Criminal cases are supposed to be about the pursuit of truth. However, over the years, courts have routinely caught prosecutors trying to hide evidence from defendants. Most often, this is evidence that is favorable to the defense and would have been harmful to the prosecution’s case had the defense been provided the evidence.
Discovery is the process by which the parties exchange evidence that they plan to use at trial. Given the concerns mentioned above, in a 1964 case, the United States Supreme Court created some basic rules requiring the prosecution to provide certain discovery to the defense in all criminal cases. These rules have been embodied in the current version of the California Penal Code. For example, under California Penal Code section 1054.1, the prosecution must disclose:
- the names and address of all witnesses it plans to call at trial;
- all statements made by the defendant;
- all relevant real evidence;
- whether any material witness for the prosecution has a felony conviction; and
- the written or recorded statements of witness the prosecution plans to use at trial.
While enforcing the prosecution’s discovery obligations is crucial in any case, it can be especially important in California sexual assault cases. In many sexual assault cases, the prosecution’s case often comes down to the testimony of a single witness. If the defendant chooses to testify, these cases quickly turn into a “he said, she said” situation. Even if the defendant opts not to testify, the credibility of the prosecution’s witness is still essential to their case.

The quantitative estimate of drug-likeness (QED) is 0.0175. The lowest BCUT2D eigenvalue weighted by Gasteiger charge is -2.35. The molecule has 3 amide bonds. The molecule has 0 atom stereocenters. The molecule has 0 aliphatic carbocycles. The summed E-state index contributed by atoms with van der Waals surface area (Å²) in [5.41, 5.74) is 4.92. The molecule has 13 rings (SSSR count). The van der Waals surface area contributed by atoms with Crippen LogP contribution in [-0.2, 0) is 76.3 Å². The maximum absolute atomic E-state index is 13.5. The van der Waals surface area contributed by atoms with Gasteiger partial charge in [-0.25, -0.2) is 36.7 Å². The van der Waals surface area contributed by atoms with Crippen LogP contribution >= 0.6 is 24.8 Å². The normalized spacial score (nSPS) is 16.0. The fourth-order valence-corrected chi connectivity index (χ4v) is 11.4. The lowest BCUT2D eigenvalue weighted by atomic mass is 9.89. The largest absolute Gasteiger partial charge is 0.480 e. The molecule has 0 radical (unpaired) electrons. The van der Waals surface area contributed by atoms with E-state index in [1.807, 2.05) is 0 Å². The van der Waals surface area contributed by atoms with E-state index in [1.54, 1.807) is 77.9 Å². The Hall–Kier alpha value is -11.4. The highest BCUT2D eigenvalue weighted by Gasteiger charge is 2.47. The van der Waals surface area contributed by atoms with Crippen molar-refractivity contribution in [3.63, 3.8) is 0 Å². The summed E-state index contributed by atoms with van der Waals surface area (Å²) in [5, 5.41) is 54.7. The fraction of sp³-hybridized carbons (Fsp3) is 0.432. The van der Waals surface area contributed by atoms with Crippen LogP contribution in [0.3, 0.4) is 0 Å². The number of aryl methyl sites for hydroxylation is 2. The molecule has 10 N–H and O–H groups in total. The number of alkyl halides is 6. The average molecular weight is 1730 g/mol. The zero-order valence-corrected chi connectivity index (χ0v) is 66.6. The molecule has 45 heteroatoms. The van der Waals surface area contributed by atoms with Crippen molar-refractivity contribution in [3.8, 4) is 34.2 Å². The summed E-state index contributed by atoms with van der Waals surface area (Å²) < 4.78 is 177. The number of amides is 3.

Given the emphasis on credibility in California sexual assault cases, the importance of a witness’ contradictory statements or prior misidentifications are of great importance. In addition, the defense should be informed of the existence of witnesses who may have heard the complaining witness disavow the allegations or otherwise know the charges to be unfounded, even if the prosecution does not believe their side of the story.
Too often, prosecutors in California sexual assault cases convince themselves that evidence is not relevant or otherwise not subject to the mandatory discovery rules. Of course, prosecutors cannot lie about information in their file, and may be forced to disclose evidence if it exists. An experienced California criminal defense attorney knows the importance of conducting a thorough investigation in hopes of discovering favorable evidence as well as what evidence to ask for from the prosecution and how to ask for it.
Are You Facing a California Sex Offense?
If you have recently been arrested and charged with a California sex offense, contact the dedicated California criminal defense attorney John W. Noonan. At the Law Offices of John W. Noonan, we represent those who have been charged with all types of California sexual offenses, including sexual assault, prostitution, possession of child pornography and rape. To learn more about how we can help you defend against the charges you are facing, call 925-479-0033 to schedule a free consultation today.
Penalties for First-Time California DUI Offenders, Law Offices of John W. Noonan, January 31, 2019.
California Appellate Court Reversed Conviction Based on Trial Court’s Failure to Review Officers’ Personnel Files, Law Offices of John W. Noonan, February 6, 2019.
The Right of a Defendant to Confront a Child Witness in California Sex Offense Cases, Law Offices of John W. Noonan, February 27, 2019.